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"Initiate super-wavy flashback effect!"
—Dr. Nefarious, Ratchet and Clank: A Crack in Time
"There are two things I remember about my childhood; I just don't remember it being this orange..."
—Lucy, While You Were Sleeping
These are very helpful on those occasions when there's nothing in the event itself to specify when it takes place.
Common ways of doing this include:
- Explicitly setting the date of the scene through narration or subtitles (or text boxes in Comic Books). "Seven years ago..."
- Using an Idiosyncratic Wipe or Dissolve to mark the transition from Present to Past. May or may not be accompanied by a unique sound effect.
- One particularly common (and frequently parodied) version of this is to have the screen go wavy during the Dissolve, accompanied by the sound of harpist plucking up the whole tone scale. Where harps are absent, the usual musical effect is tinkling glockenspiel notes played like wind chimes over string tremolos.
- Repeating the last sound effect over the dissolve is also common enough to have its own article.
- Make the scene in the flashback look or sound different from the present in some way. Common ways of doing this include:
- Blurring it.
- Showing it Deliberately Monochrome.
- Add a misty border around the edge of the screen.
- Apply an echo or other sound effect to everyone's voice.
- In animation or comics, apply an Art Shift.
- For books, changing the typeface.
- In comic books, changing the panel border style.
- In manga, the making spaces between panels are black. It can be seen in Death Note, Bleach, Naruto, Suzumiya Haruhi and Fullmetal Alchemist.
- One Piece uses gray spaces when the subject of the flashback happened not too long ago, and black spaces when it happened several years ago.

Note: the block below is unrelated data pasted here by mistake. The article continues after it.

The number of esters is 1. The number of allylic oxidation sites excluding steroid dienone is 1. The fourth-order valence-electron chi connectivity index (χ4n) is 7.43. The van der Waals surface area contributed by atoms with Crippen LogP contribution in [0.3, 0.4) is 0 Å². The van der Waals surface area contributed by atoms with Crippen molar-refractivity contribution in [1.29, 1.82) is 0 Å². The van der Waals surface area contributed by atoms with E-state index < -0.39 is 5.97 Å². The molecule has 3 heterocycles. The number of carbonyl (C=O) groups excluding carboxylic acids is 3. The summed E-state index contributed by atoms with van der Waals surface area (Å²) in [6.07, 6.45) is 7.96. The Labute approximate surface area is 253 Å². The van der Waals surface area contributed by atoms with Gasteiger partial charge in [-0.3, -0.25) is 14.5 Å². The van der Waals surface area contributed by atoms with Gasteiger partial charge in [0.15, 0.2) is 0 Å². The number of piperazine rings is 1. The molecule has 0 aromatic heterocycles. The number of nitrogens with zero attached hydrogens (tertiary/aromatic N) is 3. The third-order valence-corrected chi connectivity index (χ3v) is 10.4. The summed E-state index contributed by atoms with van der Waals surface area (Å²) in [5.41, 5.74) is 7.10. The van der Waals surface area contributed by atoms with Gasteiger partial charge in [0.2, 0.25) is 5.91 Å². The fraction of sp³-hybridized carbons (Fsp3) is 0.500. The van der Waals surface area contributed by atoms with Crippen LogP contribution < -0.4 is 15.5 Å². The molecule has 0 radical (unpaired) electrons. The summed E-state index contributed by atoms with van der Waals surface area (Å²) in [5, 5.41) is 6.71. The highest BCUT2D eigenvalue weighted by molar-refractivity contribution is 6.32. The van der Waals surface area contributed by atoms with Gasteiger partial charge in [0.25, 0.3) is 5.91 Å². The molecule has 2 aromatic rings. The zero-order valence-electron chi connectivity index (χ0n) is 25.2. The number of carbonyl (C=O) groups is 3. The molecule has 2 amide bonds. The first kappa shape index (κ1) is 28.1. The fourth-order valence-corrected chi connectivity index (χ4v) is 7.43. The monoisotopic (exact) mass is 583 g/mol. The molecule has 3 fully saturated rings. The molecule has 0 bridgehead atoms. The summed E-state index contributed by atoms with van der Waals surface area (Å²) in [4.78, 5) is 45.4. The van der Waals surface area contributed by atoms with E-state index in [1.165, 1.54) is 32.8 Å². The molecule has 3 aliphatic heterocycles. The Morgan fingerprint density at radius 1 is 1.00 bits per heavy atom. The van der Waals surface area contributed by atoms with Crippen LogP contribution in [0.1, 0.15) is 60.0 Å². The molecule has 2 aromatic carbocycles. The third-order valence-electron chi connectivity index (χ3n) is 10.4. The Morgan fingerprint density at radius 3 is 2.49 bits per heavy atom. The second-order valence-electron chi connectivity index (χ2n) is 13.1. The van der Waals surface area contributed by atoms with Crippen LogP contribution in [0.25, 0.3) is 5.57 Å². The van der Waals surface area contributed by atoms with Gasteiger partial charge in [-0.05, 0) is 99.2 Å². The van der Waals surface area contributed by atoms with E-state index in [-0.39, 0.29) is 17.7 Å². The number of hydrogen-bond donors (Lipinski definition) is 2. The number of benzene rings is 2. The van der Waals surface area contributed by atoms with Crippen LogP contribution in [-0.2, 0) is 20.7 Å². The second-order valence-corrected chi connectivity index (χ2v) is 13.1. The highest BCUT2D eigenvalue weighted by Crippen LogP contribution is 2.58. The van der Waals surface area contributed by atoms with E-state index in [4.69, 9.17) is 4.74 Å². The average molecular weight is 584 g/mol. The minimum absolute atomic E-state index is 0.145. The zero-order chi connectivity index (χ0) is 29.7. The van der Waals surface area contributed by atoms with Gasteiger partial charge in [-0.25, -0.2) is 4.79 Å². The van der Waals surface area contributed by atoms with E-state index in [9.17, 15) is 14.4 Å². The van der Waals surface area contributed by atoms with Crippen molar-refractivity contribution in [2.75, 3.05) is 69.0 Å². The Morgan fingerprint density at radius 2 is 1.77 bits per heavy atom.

- Every time someone has a flashback in Ghost in the Shell, it's covered by a monologue, because there is always someone there to listen to the flashback. The exception would be Togusa, who is venting, directing all his thoughts toward an established character who might not be present.
- The entirety of Boogiepop Phantom is filmed with a vignette effect and more often than not with dull colors. Correspondingly, the entire series is a huge flashback.
- Mnemosyne's flashbacks are seen from the perspective of the person having the flashback, with the audio and video given a sort of watery distortion.
- Lampshaded in Excel Saga episode 11: after a short discussion about an impending flashback, the ripple effect begins, and Hyatt chants softly "ripple, ripple, ripple..."
- No G Gundam mention yet? This might be one of the very few cases where an anime dub suffered from being TOO faithful to the original. Somehow, "You're the same as you were back then. Back then. Back then. Back then. Back then. Back then. Back then." sounds more absurd in English than in Japanese.
- Done in flashbacks of the 2009 Fullmetal Alchemist anime (also known as Brotherhood) where most colors are duller than usual, the audio is often tinkered with and in the Ishbal related stuff, the eyes have a glow-y effect to them.
- Also, a flashback to Yoki's backstory is done in (more or less) the style of a silent film, complete with flicker, scratches, jitter, intertitles, tinny music, and the sound of a projector.
- Irritatingly, the English dub of Sonic X added Flashback Effects (misty border around the edges of the screen with echoes to everyone's voice) where in the original Japanese version there were none.
- Funimation's English dub of Dragon Ball Z had music by Bruce Faulconer specifically made to play for all flashback scenes. They also have the usual echoing voices effect too.
- THE iDOLM@STER - During Chihaya's flashbacks, the animation is darker and granier than usual.
- Popular alterations to panel borders for flashbacks are rounded corners, or making it wavy all around.
- In the Elf Quest story Recognition, Brandon Mc Kinney uses wavy borders and a "faded" effect (dark grey inked outlines rather than black) for the images for most flashbacks. Others have a shifted art style matched to the culture of the person telling the story: A style evoking stained glass windows for the medieval Europe Fantasy Counterpart Culture, and one inspired by Far Eastern brush drawings for the Mongolia/China mashup.
- In Watchmen, a glint of light off the frame of an old photograph cuts to the flash from that photo being taken.
- Wayne's World parodied the use of Idiosyncratic Wipes.
- In Big Fish, all of the flashbacks have shots with more brightly-colored objects in them and a slight glowing effect on the characters' faces.
- Boggy Creek 2 The Legend Continues, every single flashback was slightly blurred.
- Johnny Dangerously explained this trope's effect in scene to a would-be child thief that he was lecturing about his own childhood choices. The screen blurs and the child responds "What the hell's goin' on?!" Johnny explains that it always happens when he "talks about the past."